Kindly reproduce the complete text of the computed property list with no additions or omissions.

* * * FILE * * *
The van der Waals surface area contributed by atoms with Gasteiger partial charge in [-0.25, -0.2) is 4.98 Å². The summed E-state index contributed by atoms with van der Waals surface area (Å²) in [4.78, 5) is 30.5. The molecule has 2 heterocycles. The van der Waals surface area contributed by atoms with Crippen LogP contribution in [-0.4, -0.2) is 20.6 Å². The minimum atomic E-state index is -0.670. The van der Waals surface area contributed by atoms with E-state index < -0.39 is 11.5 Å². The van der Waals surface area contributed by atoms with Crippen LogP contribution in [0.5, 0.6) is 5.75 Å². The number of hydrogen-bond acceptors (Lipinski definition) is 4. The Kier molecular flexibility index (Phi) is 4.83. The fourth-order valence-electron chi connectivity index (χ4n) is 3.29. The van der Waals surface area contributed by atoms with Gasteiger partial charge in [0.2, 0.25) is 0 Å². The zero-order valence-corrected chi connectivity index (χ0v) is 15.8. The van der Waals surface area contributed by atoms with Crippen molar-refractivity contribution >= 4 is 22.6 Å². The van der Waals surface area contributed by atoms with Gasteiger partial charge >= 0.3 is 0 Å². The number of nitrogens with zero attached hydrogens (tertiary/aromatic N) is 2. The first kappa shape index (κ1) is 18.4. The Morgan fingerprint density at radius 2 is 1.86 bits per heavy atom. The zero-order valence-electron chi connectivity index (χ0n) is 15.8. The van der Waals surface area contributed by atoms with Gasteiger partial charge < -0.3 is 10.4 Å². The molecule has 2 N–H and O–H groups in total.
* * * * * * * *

The van der Waals surface area contributed by atoms with Gasteiger partial charge in [-0.25, -0.2) is 4.98 Å². The summed E-state index contributed by atoms with van der Waals surface area (Å²) in [4.78, 5) is 30.5. The molecule has 2 heterocycles. The van der Waals surface area contributed by atoms with Crippen LogP contribution in [-0.4, -0.2) is 20.6 Å². The minimum atomic E-state index is -0.670. The van der Waals surface area contributed by atoms with E-state index < -0.39 is 11.5 Å². The van der Waals surface area contributed by atoms with Crippen LogP contribution in [0.5, 0.6) is 5.75 Å². The number of hydrogen-bond acceptors (Lipinski definition) is 4. The Kier molecular flexibility index (Phi) is 4.83. The fourth-order valence-electron chi connectivity index (χ4n) is 3.29. The van der Waals surface area contributed by atoms with Gasteiger partial charge in [0.2, 0.25) is 0 Å². The zero-order valence-corrected chi connectivity index (χ0v) is 15.8. The van der Waals surface area contributed by atoms with Crippen molar-refractivity contribution >= 4 is 22.6 Å². The van der Waals surface area contributed by atoms with Gasteiger partial charge >= 0.3 is 0 Å². The number of nitrogens with zero attached hydrogens (tertiary/aromatic N) is 2. The first kappa shape index (κ1) is 18.4. The Morgan fingerprint density at radius 2 is 1.86 bits per heavy atom. The zero-order valence-electron chi connectivity index (χ0n) is 15.8. The van der Waals surface area contributed by atoms with Gasteiger partial charge < -0.3 is 10.4 Å². The molecule has 2 N–H and O–H groups in total.